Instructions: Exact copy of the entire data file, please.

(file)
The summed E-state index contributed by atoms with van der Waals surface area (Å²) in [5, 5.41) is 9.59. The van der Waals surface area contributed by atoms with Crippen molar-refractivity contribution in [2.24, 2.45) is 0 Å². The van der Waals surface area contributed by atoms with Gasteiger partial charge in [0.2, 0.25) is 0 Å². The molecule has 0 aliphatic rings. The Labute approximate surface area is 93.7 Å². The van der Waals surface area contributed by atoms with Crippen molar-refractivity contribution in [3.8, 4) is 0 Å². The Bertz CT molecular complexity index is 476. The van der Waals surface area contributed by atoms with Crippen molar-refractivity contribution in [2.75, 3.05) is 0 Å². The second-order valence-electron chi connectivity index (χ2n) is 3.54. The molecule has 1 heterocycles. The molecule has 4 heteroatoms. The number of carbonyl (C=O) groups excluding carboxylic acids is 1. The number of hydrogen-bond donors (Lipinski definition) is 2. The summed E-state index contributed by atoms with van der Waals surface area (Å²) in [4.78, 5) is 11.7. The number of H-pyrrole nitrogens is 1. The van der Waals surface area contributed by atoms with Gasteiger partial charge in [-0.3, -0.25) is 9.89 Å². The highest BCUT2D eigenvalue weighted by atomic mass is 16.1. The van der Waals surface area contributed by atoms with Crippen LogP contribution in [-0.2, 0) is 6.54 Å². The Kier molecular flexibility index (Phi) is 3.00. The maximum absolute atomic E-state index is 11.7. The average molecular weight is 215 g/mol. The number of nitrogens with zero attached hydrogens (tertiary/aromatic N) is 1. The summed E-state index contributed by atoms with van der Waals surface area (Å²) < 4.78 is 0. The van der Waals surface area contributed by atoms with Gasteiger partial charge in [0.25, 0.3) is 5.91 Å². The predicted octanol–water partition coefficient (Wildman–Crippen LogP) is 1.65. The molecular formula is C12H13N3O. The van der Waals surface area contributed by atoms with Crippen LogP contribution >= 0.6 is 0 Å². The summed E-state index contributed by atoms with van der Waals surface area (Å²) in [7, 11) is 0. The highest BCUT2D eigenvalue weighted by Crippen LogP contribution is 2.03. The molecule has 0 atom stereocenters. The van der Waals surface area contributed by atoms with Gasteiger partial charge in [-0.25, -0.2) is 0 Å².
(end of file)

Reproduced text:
The summed E-state index contributed by atoms with van der Waals surface area (Å²) in [5, 5.41) is 9.59. The van der Waals surface area contributed by atoms with Crippen molar-refractivity contribution in [2.24, 2.45) is 0 Å². The van der Waals surface area contributed by atoms with Gasteiger partial charge in [0.2, 0.25) is 0 Å². The molecule has 0 aliphatic rings. The Labute approximate surface area is 93.7 Å². The van der Waals surface area contributed by atoms with Crippen molar-refractivity contribution in [3.8, 4) is 0 Å². The Bertz CT molecular complexity index is 476. The van der Waals surface area contributed by atoms with Crippen molar-refractivity contribution in [2.75, 3.05) is 0 Å². The second-order valence-electron chi connectivity index (χ2n) is 3.54. The molecule has 1 heterocycles. The molecule has 4 heteroatoms. The number of carbonyl (C=O) groups excluding carboxylic acids is 1. The number of hydrogen-bond donors (Lipinski definition) is 2. The summed E-state index contributed by atoms with van der Waals surface area (Å²) in [4.78, 5) is 11.7. The number of H-pyrrole nitrogens is 1. The van der Waals surface area contributed by atoms with Gasteiger partial charge in [-0.3, -0.25) is 9.89 Å². The highest BCUT2D eigenvalue weighted by atomic mass is 16.1. The van der Waals surface area contributed by atoms with Crippen LogP contribution in [-0.2, 0) is 6.54 Å². The Kier molecular flexibility index (Phi) is 3.00. The maximum absolute atomic E-state index is 11.7. The average molecular weight is 215 g/mol. The number of nitrogens with zero attached hydrogens (tertiary/aromatic N) is 1. The summed E-state index contributed by atoms with van der Waals surface area (Å²) < 4.78 is 0. The van der Waals surface area contributed by atoms with Gasteiger partial charge in [0.25, 0.3) is 5.91 Å². The predicted octanol–water partition coefficient (Wildman–Crippen LogP) is 1.65. The molecular formula is C12H13N3O. The van der Waals surface area contributed by atoms with Crippen LogP contribution >= 0.6 is 0 Å². The summed E-state index contributed by atoms with van der Waals surface area (Å²) in [7, 11) is 0. The highest BCUT2D eigenvalue weighted by Crippen LogP contribution is 2.03. The molecule has 0 atom stereocenters. The van der Waals surface area contributed by atoms with Gasteiger partial charge in [-0.25, -0.2) is 0 Å².